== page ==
Unfortunately, AJ never learned how to be more consistent with his mechanics or to expand his arsenal when he was in his prime and had more leeway to work and make errors.

        Now he’s up against it and it’s a big problem.

      • Esteban

        Was his stuff really that poor? I couldn’t watch the game, but I think you’re one of the few of the opinion that his stuff was very bad yesterday. Anybody else?

    • Chris

      The fact that the Yankees lost the game yesterday is not very important in the scope of the overall season. The key thing for the Yankees at this point is to get AJ turned around. If he keeps pitching every 5 days and they give him a longer leash, then there’s a chance that he will turn around.

      • dave

        Get him turned around? Are you crazy? He has done this his whole career plus he has “nothing between his ears”!

  • sub

    Why not put roberts on and have logan pitch to pie? Rather have logan vs pie than burnett vs roberts with 2 outs and runner in scoring position.

  • ZZ

    A.J. Burnett and two young guys or replacement-type hurlers.

    AJ Burnett has been a “replacement level hurler” for most of this season. Actually he has been worse than replacement level since his hot start ended in early May.

    • Chris

      AJ had a 2.00 ERA in July. He hasn’t been consistent, but it’s basically just June and August where he’s pitched poorly.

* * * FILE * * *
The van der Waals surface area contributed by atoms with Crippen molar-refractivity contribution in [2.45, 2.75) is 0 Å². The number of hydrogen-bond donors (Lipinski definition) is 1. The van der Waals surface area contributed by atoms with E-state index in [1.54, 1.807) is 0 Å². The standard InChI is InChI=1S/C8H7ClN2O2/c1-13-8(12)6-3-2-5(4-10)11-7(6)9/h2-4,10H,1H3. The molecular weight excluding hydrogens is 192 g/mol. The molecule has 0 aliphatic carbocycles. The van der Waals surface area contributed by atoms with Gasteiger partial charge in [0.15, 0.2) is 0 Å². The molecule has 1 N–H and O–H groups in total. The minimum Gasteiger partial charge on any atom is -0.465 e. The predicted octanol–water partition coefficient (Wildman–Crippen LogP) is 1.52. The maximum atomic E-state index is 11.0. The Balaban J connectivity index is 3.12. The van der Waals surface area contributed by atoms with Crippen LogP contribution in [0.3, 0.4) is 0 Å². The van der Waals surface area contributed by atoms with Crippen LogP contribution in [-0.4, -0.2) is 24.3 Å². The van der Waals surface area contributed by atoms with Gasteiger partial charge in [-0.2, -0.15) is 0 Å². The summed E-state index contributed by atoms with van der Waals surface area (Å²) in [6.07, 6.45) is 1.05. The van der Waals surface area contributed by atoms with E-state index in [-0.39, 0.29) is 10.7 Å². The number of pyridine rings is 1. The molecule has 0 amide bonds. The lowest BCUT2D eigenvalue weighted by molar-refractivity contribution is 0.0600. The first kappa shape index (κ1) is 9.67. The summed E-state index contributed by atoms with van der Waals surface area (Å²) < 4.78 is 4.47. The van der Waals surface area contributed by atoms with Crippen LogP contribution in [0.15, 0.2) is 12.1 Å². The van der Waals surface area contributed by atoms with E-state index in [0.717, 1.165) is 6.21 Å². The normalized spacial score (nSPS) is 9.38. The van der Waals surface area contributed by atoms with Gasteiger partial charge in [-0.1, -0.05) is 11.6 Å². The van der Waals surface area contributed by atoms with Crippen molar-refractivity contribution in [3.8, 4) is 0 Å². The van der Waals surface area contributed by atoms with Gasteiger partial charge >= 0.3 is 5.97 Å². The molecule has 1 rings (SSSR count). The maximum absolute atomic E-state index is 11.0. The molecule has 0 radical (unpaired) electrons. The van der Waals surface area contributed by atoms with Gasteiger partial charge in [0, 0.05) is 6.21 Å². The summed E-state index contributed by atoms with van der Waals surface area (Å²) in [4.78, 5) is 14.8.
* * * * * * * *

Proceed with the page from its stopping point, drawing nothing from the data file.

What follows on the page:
• ZZ

        Does that change the fact that he has been below replacement level?

        • Chris

          Yes, because it’s not like he’s been consistently below replacement level. Depending on how you pick your end points, it can tell a different story.

  • CB

    Let’s look at this game for a moment from Girardi’s perspective.

    Girardi essentially took a risk on losing a game on Labor Day with a 2.5 game lead in order to build AJ’s confidence and get him on track for the post season.

    That’s essentially what Joe decided to do.

    The offense is just about as much to blame as AJ. Though I must say – Matusz is very good and the yankees have struggled against him. This is the kind of game that AJ was brought in here to win. Shutting down a very undisciplined O’s line up should not be a herculean task for AJ. Nonetheless, let’s just say the outcome of the game – that is the loss – is just as much, if not more, on the offense than the pitching.

    Here’s the really concerning thing about today. From the standpoint of how the game was played, Girardi’s stuck with AJ but didn’t even come close to getting the first step in the long term payoff he was looking for.